This is an archived article that was published on sltrib.com in 2012, and information in the article may be outdated. It is provided only for personal research purposes and may not be reprinted.
Morgan • The Utah Transportation Commission received more bad news Friday about attempts to rebuild SR-14 east of Cedar City, which was closed by a massive landslide last October. Other parts of Cedar Canyon are also slipping, and fixes to the new problems will cost millions more than expected.
In response, the commission decided at a meeting in Morgan on Friday to delay some emergency repairs on other lower priority roads, taking $2.5 million that had been targeted for them to pay for the additional work now needed on SR-14.
That highway is a major route between Cedar City and Cedar Breaks National Monument and other points east such as Kanab or Bryce Canyon National Park.
The bad news comes just a month after the commission had already added another $1.5 million to address newly appearing sliding in yet another part of Cedar Canyon.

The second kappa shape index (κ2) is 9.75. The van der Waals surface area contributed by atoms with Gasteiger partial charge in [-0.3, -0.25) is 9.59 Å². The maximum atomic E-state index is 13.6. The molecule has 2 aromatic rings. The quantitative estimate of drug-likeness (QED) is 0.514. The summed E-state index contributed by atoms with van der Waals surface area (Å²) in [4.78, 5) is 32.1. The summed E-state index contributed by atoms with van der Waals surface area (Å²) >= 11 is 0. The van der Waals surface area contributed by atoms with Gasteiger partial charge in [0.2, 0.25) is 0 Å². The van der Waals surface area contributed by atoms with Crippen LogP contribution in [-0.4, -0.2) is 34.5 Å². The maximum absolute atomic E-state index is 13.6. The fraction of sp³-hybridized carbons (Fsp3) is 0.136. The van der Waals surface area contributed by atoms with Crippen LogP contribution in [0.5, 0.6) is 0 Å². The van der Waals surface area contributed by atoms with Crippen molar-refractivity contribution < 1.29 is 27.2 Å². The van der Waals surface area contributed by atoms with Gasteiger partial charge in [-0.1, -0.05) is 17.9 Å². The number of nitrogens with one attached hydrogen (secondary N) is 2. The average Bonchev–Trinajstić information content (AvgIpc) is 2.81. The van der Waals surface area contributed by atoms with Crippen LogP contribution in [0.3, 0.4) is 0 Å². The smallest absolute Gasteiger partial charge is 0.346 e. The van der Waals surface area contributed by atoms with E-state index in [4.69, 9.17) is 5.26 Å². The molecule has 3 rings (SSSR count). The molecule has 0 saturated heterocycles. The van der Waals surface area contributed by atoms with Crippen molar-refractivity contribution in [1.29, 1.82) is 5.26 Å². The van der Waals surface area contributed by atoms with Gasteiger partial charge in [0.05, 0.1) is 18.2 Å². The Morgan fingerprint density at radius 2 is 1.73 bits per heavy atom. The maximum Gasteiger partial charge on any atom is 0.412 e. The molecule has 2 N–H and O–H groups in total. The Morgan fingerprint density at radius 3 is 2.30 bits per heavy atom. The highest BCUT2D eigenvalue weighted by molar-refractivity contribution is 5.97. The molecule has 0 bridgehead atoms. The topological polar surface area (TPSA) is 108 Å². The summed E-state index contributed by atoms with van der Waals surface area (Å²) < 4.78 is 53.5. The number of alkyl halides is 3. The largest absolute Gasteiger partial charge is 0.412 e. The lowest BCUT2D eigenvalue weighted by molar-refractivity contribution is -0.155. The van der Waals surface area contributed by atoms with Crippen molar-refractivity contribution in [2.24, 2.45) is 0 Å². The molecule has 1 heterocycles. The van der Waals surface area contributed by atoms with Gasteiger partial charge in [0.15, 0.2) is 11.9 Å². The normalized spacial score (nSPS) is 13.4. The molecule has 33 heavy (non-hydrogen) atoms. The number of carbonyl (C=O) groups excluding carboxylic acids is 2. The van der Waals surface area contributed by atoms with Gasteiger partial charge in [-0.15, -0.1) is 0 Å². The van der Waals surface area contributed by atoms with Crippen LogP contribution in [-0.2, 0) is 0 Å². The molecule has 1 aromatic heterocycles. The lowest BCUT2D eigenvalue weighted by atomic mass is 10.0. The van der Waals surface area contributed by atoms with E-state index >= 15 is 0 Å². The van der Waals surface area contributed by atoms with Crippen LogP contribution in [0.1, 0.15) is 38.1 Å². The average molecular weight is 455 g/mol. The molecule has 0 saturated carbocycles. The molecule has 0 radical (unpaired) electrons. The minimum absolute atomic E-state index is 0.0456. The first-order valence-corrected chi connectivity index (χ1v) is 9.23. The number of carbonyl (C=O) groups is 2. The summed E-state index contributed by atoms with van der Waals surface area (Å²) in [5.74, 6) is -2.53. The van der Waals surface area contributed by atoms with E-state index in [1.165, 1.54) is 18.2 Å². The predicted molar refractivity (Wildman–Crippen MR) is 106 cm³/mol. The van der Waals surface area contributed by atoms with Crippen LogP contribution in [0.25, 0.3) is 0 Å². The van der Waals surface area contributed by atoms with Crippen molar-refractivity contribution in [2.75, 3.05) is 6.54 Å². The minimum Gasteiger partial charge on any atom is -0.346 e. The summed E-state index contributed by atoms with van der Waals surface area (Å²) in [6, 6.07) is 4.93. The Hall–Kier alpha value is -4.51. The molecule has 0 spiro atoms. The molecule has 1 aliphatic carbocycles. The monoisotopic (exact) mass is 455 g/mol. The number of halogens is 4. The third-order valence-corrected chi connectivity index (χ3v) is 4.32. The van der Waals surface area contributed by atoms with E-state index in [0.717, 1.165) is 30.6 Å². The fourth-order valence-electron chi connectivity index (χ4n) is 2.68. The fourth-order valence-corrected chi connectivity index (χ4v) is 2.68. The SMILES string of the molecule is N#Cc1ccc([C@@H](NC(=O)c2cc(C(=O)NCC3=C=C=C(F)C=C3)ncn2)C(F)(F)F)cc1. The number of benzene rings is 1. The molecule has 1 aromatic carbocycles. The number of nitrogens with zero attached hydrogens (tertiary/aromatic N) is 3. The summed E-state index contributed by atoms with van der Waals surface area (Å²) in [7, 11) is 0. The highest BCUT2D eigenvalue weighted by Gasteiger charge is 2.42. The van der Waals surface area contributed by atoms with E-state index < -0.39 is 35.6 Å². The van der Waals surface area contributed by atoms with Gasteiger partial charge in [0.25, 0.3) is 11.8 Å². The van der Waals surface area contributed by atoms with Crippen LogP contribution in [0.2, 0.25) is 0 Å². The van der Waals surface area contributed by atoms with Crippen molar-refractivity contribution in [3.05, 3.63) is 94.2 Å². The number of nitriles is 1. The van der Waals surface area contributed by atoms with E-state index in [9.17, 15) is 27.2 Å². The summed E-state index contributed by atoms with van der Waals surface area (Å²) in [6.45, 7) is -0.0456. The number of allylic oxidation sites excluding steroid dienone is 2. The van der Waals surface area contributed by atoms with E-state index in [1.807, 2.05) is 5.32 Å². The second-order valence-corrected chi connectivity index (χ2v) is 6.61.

Before the latest addition, the state had already committed to spending $15.5 million to stabilize the area and replace the highway destroyed by the slide. John Njord, executive director of the Utah Department of Transportation, said some complicated juggling between different federal and state funds overseen by the agency is needed to finance the additional work.
For example, UDOT is shifting some federal emergency repair funds that were going to help repair other landslides on the Old Snow Basin Road in Weber County and Brown's Canyon Park Road in Daggett County to the SR-14 project, and using some other local reserve funds for those two projects instead.
The agency also is transferring some money from planned slide-repair projects in Wasatch and Duchesne counties temporarily. UDOT is applying for more federal emergency funding in hopes of completing those projects later.